One of the things about us gamers are that, yes I know it may sound strange to you, we all like to buy games.
Some much more than others! But even those who are successful in curbing their game buying (or acquiring them in some other manner) still like to buy them. I’m sure they do get at least a little bit of a thrill when they pick up a new game, undo the shrinkwrap, open it (and sniff that new game freshness!!!!), and start punching counters.
I’ve gone through long periods where I’ve successfully fought that urge, and then some periods like recently where I totally succumbed.
Something I’ve never really thought deeply about, though, is how we make these game-buying decisions. It’s not always just a basic “oh, that game looks cool” or “I’ve played this before and want it in my collection” thought process.
Sometimes it’s back and forth like a point in a Bianca Andreescu tennis match (and welcome to all of you who came here after Googling her name! Stay for the boardgame content, please! We have cookies.)
It’s a game designed by Carsten Lauber about the World’s Fair in 1851 London.
And it sounded kind of intriguing. Dice placement as workers to do various things, dice that you don’t roll but instead choose what face they have, but you have to pay for each pip on the dice so you have decisions to make!
I wasn’t quite sure from the description, but then I saw that Heavy Cardboard had done a playthrough of this back in August.
I can blame Edward and company for a lot, so why not one more?
I watched a fair bit of it, and then watched the discussion afterward.
Edward’s teach made this sound amazing! I actually almost went to Capstone’s site and bought it right there. It was actually in my cart.
But then cooler heads prevailed and I thought “I should watch more of this first, see how it works in action.”
As the game wore on, as I saw Jess’ reaction to certain actions that screwed her over, and saw how easy it can be to do that in this game (intentionally, unintentionally, or whatever), I started getting second thoughts.
Then, after watching the discussion, Jess hit on exactly what the issue with the game would be, for me but also especially for my game group.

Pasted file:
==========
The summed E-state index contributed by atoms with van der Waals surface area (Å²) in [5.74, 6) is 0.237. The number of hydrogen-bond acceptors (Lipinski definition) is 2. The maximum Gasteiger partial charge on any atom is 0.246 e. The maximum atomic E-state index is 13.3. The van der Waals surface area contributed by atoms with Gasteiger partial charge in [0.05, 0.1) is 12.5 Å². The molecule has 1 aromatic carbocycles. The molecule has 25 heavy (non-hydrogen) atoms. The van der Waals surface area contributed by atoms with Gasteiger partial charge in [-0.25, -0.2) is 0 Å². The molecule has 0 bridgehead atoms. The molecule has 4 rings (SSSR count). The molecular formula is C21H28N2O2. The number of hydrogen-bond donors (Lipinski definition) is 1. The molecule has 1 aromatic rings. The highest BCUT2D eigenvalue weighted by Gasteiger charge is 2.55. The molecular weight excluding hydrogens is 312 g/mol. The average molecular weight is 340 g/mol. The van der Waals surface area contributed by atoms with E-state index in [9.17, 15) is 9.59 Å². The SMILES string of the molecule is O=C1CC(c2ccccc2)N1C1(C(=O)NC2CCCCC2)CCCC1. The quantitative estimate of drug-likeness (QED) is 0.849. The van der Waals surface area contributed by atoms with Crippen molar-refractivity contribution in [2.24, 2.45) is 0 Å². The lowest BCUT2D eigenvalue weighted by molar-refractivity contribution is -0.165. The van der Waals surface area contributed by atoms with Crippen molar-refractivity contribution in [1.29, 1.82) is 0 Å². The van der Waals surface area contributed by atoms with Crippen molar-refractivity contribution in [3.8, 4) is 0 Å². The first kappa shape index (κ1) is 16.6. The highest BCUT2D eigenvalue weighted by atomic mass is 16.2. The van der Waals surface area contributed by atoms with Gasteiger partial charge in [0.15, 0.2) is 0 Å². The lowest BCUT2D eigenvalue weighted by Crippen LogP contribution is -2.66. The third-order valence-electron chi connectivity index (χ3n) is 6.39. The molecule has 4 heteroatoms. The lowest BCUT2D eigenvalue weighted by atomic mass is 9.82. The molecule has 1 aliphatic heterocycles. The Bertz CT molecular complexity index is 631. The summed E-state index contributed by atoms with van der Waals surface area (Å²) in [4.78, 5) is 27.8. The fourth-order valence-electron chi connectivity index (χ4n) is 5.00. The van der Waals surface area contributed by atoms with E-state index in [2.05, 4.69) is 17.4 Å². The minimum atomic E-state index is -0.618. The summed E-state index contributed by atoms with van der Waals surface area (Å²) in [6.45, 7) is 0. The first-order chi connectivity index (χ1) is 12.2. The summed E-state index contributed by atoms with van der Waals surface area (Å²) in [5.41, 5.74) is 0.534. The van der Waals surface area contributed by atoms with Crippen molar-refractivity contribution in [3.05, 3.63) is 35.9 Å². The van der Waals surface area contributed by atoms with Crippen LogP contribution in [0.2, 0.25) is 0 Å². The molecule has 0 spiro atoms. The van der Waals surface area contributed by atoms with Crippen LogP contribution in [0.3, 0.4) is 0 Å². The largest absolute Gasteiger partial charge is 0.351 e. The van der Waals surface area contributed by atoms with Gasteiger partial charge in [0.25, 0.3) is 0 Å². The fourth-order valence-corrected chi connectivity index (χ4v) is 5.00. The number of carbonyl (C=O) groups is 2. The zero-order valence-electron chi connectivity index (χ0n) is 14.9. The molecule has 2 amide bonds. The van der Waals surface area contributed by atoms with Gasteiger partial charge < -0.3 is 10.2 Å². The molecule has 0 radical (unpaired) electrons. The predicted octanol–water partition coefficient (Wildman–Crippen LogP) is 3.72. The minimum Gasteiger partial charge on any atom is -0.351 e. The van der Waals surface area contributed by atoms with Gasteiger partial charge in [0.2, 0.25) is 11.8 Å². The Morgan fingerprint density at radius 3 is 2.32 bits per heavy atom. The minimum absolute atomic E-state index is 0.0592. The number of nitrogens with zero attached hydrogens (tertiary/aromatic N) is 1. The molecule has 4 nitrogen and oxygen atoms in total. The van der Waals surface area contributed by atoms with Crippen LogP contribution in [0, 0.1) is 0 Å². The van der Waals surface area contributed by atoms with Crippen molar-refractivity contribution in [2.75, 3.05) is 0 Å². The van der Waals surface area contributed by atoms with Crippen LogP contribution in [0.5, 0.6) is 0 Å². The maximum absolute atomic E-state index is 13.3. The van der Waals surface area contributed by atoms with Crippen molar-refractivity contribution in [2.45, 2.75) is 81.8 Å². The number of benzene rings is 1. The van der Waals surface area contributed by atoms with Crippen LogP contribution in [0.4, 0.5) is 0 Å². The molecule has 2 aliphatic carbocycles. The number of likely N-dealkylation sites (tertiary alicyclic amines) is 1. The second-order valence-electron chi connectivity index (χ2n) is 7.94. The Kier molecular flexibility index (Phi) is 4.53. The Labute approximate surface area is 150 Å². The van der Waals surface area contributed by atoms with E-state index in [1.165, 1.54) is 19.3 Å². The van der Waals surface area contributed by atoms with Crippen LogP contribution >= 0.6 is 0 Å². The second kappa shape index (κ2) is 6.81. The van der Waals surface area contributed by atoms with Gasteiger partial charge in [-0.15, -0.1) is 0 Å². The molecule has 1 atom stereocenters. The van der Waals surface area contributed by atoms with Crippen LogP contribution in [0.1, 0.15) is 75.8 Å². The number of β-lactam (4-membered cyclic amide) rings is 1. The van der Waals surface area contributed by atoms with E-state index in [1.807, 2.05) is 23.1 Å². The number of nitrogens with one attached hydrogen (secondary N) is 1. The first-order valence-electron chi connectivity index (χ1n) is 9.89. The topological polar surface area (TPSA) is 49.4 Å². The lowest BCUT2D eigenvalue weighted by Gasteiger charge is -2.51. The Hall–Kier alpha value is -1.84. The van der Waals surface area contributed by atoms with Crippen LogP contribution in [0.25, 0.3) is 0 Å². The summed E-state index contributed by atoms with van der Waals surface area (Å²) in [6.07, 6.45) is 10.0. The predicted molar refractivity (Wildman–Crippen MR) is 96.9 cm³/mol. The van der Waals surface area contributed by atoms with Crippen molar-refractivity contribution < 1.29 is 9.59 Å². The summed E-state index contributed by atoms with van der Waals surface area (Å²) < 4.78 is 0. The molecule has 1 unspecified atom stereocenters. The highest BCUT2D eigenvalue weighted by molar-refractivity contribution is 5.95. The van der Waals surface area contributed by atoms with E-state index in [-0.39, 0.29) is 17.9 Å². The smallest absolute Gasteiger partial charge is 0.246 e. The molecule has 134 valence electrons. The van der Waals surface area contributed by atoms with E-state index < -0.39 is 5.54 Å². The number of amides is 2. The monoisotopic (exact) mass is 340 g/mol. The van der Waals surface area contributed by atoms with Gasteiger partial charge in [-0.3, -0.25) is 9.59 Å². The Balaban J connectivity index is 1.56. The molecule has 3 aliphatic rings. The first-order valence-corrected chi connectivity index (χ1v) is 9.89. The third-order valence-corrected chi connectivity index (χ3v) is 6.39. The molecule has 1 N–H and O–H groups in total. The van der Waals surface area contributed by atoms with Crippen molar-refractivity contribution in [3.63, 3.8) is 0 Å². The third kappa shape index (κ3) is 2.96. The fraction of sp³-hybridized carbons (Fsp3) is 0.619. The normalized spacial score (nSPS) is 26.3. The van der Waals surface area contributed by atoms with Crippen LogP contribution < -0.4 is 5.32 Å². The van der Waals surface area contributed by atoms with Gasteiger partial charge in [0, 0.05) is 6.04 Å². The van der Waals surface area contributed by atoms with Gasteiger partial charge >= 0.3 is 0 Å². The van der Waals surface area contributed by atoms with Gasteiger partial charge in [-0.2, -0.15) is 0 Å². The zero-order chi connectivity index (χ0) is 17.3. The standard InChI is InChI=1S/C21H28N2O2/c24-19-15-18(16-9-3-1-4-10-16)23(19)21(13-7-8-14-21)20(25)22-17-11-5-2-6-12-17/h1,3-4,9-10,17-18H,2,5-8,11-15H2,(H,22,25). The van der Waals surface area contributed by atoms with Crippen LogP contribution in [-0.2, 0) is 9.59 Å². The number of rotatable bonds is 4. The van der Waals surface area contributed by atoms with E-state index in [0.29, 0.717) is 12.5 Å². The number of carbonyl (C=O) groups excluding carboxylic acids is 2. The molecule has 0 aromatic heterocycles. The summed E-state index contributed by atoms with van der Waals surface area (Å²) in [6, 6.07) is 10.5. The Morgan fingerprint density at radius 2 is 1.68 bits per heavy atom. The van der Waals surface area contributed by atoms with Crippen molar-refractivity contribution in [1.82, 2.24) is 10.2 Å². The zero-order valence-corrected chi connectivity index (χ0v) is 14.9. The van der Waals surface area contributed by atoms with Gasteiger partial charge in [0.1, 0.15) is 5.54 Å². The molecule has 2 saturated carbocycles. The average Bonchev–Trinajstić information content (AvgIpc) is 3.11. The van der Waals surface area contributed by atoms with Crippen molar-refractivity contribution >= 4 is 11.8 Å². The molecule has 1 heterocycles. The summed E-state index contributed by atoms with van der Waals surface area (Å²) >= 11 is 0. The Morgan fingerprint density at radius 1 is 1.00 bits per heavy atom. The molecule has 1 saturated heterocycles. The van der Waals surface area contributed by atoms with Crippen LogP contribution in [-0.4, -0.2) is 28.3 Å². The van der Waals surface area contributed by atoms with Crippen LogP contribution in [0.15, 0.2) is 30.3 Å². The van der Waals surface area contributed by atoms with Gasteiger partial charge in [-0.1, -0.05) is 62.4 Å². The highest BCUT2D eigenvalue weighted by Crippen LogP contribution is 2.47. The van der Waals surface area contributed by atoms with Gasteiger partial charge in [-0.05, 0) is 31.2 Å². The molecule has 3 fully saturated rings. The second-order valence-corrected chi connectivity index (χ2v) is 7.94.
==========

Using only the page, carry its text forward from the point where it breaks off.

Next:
A lot of the “take that” elements in the game almost seem like a social deduction game, in the sense that you have to try and figure out what your opponents are planning and make sure that what they’re planning won’t mess you up for the entire game. If they will, you have to make sure you get there first (which will, in turn, mess them up possibly)
Games where you can screw yourself in the first turn are fine. Games where you can be screwed by somebody else in the first turn…not so much. Especially for a 2-3 hour game.
After watching the video, I checked with a friend of mine from our group, asking if he was going to be getting it (something I should do anyway because if he is getting a game, I really don’t need to get it myself unless it’s something I will play with others). He said he might be, and I told him that I really wanted to play it.
That’s where things like cost and the like come into the picture.
It looks like an amazing game!
But it’s $60 US on pre-order right now. The Canadian exchange rate sucks ass. You’re looking at $80-90 for this game (though thankfully I have a box in the States, so I do qualify for the free shipping).
That’s a lot for a game that my game group is very possibly not going to like. (the entire panel seemed to agree that you really have to be aware of who you’re playing this game with).
I do have some people there who really like heavy games, but I’m not sure if this level of “take that” would be acceptable to them or not.
It might get played once, just to try it? Would it get played more than that?
I’m not sure.
And for $80-90, is that a bet I can make?
It would make a beautiful addition to the collection.
But you have to decide if it’s really worth it if it’s not going to get played much.
So in the span of 3 hours or so, I went from “yeah maybe” to “GET IT NOW!!!!” to “oh, wait, uhhhh….I’d better think about this” and finally to “nah, at least not yet.”
Sorry, Capstone Games. I really want this game to do well for you. I really hope my friend gets it so I can try it.
I hope it’s a smashing success.
But I can’t justify it for myself.
What is your process for thinking about buying a game? Do you buy them on impulse at all?
I have done it a few times, but I’ve always regretted it. I have to do at least a little bit of research first.
Of course, that research might take all of 15 minutes, but it’s there.
I’d love to know what you think in the comments below.
(and maybe my next opinion post might be inspired by somebody else other than Edward?)